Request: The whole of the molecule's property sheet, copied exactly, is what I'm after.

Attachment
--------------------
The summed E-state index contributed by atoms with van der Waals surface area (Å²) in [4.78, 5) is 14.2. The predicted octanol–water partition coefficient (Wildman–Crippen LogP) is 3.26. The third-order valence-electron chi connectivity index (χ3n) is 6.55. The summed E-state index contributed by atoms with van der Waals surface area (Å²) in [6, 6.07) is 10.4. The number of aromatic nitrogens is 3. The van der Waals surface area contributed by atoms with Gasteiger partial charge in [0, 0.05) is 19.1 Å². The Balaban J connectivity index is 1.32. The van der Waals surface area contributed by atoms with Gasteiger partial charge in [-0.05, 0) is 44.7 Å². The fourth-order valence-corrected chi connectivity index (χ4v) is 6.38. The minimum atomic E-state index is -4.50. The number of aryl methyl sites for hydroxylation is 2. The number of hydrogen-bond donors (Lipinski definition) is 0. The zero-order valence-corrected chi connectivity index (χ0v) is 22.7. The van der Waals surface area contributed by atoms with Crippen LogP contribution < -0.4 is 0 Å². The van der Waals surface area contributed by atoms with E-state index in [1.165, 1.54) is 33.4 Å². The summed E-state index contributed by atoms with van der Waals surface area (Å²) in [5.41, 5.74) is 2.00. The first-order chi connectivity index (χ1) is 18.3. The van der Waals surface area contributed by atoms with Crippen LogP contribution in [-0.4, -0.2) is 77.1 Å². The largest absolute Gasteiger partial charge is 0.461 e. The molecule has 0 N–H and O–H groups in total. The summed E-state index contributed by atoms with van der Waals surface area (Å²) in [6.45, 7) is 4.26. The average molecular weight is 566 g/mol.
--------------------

The summed E-state index contributed by atoms with van der Waals surface area (Å²) in [4.78, 5) is 14.2. The predicted octanol–water partition coefficient (Wildman–Crippen LogP) is 3.26. The third-order valence-electron chi connectivity index (χ3n) is 6.55. The summed E-state index contributed by atoms with van der Waals surface area (Å²) in [6, 6.07) is 10.4. The number of aromatic nitrogens is 3. The van der Waals surface area contributed by atoms with Gasteiger partial charge in [0, 0.05) is 19.1 Å². The Balaban J connectivity index is 1.32. The van der Waals surface area contributed by atoms with Gasteiger partial charge in [-0.05, 0) is 44.7 Å². The fourth-order valence-corrected chi connectivity index (χ4v) is 6.38. The minimum atomic E-state index is -4.50. The number of aryl methyl sites for hydroxylation is 2. The number of hydrogen-bond donors (Lipinski definition) is 0. The zero-order valence-corrected chi connectivity index (χ0v) is 22.7. The van der Waals surface area contributed by atoms with Crippen LogP contribution < -0.4 is 0 Å². The van der Waals surface area contributed by atoms with E-state index in [1.165, 1.54) is 33.4 Å². The summed E-state index contributed by atoms with van der Waals surface area (Å²) in [5.41, 5.74) is 2.00. The first-order chi connectivity index (χ1) is 18.3. The van der Waals surface area contributed by atoms with Crippen LogP contribution in [-0.4, -0.2) is 77.1 Å². The largest absolute Gasteiger partial charge is 0.461 e. The molecule has 0 N–H and O–H groups in total. The summed E-state index contributed by atoms with van der Waals surface area (Å²) in [6.45, 7) is 4.26. The average molecular weight is 566 g/mol.